I hope this will be of use to the HAMs among us. Reply 8 years ago on Introduction. What kinds of things do you take apart? I find so many signal diodes 1N's typically in trashed electronics I don't bother desoldering them anymore. Besides, they're cheap enough that using a new one in a project is less troublesome than using a damaged scrap bin diode.

Me too :3 I prefer early 90's or late 80's era devices, before everything went surface mount. If you take recent products apart, you'll be quite disappointed at the component yield. You've probably seen few discrete signal diodes because manufacturers cram everything they can into ICs to reduce component counts.

rf voltmeter probe

On the other hand, an early 90's handheld four-in-a-row style game I recently took apart lack of backwards current protection fried a LED has 34 discrete transistors in it! Try going through free piles after garage sales or the free section on your local craigslist boards. Whenever I take apart new things I put the boards in the toaster oven or i destroy them. I thought the first picture was a person trying to pull their bike away from a huge cylindrical crusher.

Reply 13 years ago.

rf voltmeter probe

Reply 11 years ago on Introduction. It isn't, because the socket at the tip, the series capacitor and the ends of the resistor and diode are held securely inside the tip of the audio jack. You may use hot melt glue to hold them in position. I wrapped it in teflon tape available at plumbing stores and secured it in position using superglue.Any help would be appreciated! I was just looking for relative measurements in any case.

If the homebrew probe could provide functionality, it would suffice. Sent via Deja. Pete Gianakopoulos Chicago, Il. This tracked out many of the non-linearities in the detector diode and allowed the circuit to work from less than 70 mV up to 3 volts.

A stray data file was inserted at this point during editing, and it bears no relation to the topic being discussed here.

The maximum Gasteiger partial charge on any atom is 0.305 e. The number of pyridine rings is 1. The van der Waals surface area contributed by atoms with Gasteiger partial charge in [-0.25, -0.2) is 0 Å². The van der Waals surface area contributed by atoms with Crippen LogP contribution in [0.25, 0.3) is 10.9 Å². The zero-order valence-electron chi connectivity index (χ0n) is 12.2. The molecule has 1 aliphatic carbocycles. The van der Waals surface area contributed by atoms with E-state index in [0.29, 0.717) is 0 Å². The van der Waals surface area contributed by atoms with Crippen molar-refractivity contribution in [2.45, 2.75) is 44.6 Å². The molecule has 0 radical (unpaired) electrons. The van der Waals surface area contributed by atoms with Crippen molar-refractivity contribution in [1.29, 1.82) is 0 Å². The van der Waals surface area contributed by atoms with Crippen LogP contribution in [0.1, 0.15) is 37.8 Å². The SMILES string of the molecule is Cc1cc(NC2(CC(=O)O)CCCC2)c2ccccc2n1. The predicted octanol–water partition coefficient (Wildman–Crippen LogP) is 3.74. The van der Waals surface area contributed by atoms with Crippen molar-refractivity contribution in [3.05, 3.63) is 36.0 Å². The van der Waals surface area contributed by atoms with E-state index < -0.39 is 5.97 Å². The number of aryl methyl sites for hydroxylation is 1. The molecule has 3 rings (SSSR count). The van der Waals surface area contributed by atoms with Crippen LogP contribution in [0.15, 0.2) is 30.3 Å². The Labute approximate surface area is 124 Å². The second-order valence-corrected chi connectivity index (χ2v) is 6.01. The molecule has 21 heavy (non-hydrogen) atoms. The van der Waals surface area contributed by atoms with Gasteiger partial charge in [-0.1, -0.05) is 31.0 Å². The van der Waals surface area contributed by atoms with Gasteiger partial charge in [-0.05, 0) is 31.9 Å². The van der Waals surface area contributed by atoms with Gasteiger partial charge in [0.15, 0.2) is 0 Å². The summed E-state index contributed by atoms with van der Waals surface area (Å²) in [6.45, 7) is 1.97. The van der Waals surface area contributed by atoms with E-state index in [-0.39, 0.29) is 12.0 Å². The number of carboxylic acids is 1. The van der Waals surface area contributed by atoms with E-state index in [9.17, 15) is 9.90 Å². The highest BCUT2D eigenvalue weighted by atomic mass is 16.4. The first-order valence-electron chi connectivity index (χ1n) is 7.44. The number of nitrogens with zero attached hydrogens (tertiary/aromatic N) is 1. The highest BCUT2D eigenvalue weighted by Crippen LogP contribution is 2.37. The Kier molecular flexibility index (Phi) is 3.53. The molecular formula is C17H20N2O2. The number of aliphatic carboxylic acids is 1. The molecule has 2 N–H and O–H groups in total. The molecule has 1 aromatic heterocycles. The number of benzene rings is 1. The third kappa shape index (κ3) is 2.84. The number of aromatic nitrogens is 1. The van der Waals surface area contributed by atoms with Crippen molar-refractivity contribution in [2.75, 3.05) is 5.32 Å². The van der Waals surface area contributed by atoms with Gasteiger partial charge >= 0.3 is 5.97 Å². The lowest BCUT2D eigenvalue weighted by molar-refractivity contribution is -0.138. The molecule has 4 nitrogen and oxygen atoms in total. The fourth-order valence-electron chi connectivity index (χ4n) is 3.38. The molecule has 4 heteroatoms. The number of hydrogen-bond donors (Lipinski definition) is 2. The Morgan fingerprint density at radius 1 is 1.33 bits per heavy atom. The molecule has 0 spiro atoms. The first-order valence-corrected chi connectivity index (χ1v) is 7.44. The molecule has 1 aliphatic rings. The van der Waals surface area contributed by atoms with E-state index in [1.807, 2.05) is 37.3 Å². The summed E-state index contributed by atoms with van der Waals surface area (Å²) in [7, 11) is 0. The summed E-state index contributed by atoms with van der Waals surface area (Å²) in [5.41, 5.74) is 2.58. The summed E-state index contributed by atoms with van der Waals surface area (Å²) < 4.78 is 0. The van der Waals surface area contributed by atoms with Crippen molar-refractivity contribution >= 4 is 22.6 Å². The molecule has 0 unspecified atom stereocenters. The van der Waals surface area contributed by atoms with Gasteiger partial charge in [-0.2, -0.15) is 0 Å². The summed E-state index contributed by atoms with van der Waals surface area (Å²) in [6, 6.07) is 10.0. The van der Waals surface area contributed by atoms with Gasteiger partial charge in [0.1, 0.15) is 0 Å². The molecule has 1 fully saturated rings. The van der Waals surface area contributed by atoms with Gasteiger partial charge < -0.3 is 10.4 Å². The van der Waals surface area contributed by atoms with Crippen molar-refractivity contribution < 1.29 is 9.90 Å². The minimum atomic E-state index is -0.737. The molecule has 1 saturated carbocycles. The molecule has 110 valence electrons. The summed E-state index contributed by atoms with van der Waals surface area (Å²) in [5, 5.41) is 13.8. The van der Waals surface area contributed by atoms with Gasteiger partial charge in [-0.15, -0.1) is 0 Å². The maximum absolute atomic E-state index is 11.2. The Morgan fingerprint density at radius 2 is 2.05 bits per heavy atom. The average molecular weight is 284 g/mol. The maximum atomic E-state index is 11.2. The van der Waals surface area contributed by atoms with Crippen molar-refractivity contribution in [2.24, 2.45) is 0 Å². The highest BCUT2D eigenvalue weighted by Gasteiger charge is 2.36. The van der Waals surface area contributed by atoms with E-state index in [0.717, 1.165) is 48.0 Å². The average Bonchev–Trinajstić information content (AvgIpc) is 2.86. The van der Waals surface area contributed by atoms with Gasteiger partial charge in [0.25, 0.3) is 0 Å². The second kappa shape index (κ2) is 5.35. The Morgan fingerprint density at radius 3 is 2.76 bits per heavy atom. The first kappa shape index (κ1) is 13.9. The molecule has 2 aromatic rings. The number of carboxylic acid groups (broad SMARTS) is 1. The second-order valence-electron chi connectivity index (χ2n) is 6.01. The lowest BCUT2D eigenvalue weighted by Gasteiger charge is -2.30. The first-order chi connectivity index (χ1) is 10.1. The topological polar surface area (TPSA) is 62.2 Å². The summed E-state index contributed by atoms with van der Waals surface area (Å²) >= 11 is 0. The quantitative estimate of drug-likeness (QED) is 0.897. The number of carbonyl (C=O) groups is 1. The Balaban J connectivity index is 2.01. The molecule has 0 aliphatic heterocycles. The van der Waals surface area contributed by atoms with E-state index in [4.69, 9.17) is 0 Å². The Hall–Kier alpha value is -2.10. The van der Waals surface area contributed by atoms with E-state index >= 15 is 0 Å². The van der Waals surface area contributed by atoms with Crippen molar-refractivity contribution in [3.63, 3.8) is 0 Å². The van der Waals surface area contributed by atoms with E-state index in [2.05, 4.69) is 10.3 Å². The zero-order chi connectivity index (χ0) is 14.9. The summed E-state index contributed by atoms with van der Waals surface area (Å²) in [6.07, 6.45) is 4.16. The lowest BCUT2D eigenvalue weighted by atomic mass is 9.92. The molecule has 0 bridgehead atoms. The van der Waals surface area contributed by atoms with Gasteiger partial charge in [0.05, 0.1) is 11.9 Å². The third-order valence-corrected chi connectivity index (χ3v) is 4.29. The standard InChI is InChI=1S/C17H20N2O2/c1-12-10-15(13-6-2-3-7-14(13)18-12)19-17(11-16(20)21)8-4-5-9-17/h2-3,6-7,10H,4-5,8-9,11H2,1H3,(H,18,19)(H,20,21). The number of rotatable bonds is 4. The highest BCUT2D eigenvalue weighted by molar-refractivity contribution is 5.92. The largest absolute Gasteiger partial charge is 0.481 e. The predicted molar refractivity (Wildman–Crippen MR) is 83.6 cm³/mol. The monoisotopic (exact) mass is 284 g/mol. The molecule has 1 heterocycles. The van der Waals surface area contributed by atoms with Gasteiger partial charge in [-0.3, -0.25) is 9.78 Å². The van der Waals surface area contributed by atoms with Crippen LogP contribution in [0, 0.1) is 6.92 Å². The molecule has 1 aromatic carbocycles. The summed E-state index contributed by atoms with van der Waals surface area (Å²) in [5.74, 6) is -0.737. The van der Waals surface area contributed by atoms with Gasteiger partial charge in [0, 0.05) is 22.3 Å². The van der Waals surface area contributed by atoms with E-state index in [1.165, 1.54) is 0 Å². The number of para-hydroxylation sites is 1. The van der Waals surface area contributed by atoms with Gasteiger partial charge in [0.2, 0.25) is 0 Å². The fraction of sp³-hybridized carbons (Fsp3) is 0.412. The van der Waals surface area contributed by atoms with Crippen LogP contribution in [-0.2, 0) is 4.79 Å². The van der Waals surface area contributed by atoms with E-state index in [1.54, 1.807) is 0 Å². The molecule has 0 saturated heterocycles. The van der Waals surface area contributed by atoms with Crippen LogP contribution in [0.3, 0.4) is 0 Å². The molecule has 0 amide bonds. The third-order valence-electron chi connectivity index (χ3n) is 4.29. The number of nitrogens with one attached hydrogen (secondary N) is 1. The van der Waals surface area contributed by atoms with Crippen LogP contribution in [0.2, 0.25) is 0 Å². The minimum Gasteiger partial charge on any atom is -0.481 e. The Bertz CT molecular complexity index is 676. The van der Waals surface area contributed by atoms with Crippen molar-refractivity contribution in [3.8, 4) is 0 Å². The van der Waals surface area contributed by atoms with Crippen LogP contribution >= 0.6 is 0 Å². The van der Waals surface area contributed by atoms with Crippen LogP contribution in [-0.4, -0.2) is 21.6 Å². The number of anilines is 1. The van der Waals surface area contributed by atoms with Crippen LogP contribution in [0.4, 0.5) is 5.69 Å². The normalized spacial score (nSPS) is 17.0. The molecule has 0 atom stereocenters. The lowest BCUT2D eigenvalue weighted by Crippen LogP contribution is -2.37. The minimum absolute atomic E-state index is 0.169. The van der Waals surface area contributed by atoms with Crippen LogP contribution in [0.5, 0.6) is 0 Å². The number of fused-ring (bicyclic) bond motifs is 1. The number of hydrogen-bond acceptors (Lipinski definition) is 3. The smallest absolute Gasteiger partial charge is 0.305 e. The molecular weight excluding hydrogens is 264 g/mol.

From the chart, it looked as if it'd measure down to less than 10 mV and for a relative measurement it ought to be fine. Unfortunately, I do not have a scanner, but the circuit is fairly straightforward with easy to get components.

I'd guess using surface mount parts in the detector rf section, you ought to be able to push the upper frequency limit up towards the microwave region. Hi Steve. I used one of these at work, some 36 years ago. I don't think that I'm wrong in saying that the probe was a diode rectifier miniature thermionic tubefollowed by a chopper circuit chops up the resultant low-level DC voltage into AC.

The resultant AC waveform was fed to a high-gain AC amplifer does not suffer from DC driftand fed to a synchronous detector driven by the same 1kHz chopping signal. This gave out a relatively high-level DC voltage, which drove the meter. I 'aquired' the unit but, by then, the probe was faulty you can only drop them so often!

I think that I binned it 'threw it in the trash can', in American - much against my religion! Undoubtedly, I still have the large meter somewhere, and I think that I still have the manual green plastic cover.